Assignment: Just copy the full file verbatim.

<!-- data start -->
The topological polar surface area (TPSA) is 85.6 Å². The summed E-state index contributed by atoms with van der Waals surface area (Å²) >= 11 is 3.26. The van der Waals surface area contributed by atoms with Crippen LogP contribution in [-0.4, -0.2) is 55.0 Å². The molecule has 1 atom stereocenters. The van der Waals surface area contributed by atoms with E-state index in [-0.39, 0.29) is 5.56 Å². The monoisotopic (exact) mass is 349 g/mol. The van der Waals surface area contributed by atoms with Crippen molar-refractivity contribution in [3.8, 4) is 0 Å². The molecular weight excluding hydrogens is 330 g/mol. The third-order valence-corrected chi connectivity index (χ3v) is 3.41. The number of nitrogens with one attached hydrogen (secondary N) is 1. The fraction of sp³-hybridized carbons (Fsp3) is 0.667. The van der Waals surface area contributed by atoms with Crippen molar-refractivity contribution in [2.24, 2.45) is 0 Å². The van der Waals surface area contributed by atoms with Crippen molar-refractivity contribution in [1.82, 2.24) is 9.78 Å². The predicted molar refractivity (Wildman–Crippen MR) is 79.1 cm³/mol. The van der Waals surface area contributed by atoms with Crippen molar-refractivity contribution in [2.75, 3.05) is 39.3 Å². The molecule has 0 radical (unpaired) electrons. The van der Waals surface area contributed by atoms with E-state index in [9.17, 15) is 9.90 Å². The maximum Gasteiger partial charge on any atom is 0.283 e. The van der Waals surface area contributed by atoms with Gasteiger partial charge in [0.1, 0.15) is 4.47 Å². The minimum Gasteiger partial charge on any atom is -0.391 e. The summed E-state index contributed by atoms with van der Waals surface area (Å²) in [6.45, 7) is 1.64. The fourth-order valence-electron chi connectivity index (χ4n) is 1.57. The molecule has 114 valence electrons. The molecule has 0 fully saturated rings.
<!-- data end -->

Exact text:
The topological polar surface area (TPSA) is 85.6 Å². The summed E-state index contributed by atoms with van der Waals surface area (Å²) >= 11 is 3.26. The van der Waals surface area contributed by atoms with Crippen LogP contribution in [-0.4, -0.2) is 55.0 Å². The molecule has 1 atom stereocenters. The van der Waals surface area contributed by atoms with E-state index in [-0.39, 0.29) is 5.56 Å². The monoisotopic (exact) mass is 349 g/mol. The van der Waals surface area contributed by atoms with Crippen molar-refractivity contribution in [3.8, 4) is 0 Å². The molecular weight excluding hydrogens is 330 g/mol. The third-order valence-corrected chi connectivity index (χ3v) is 3.41. The number of nitrogens with one attached hydrogen (secondary N) is 1. The fraction of sp³-hybridized carbons (Fsp3) is 0.667. The van der Waals surface area contributed by atoms with Crippen molar-refractivity contribution in [2.24, 2.45) is 0 Å². The van der Waals surface area contributed by atoms with Crippen molar-refractivity contribution in [1.82, 2.24) is 9.78 Å². The predicted molar refractivity (Wildman–Crippen MR) is 79.1 cm³/mol. The van der Waals surface area contributed by atoms with Crippen molar-refractivity contribution in [2.75, 3.05) is 39.3 Å². The molecule has 0 radical (unpaired) electrons. The van der Waals surface area contributed by atoms with E-state index in [9.17, 15) is 9.90 Å². The maximum Gasteiger partial charge on any atom is 0.283 e. The van der Waals surface area contributed by atoms with Gasteiger partial charge in [0.1, 0.15) is 4.47 Å². The minimum Gasteiger partial charge on any atom is -0.391 e. The summed E-state index contributed by atoms with van der Waals surface area (Å²) in [6.45, 7) is 1.64. The fourth-order valence-electron chi connectivity index (χ4n) is 1.57. The molecule has 114 valence electrons. The molecule has 0 fully saturated rings.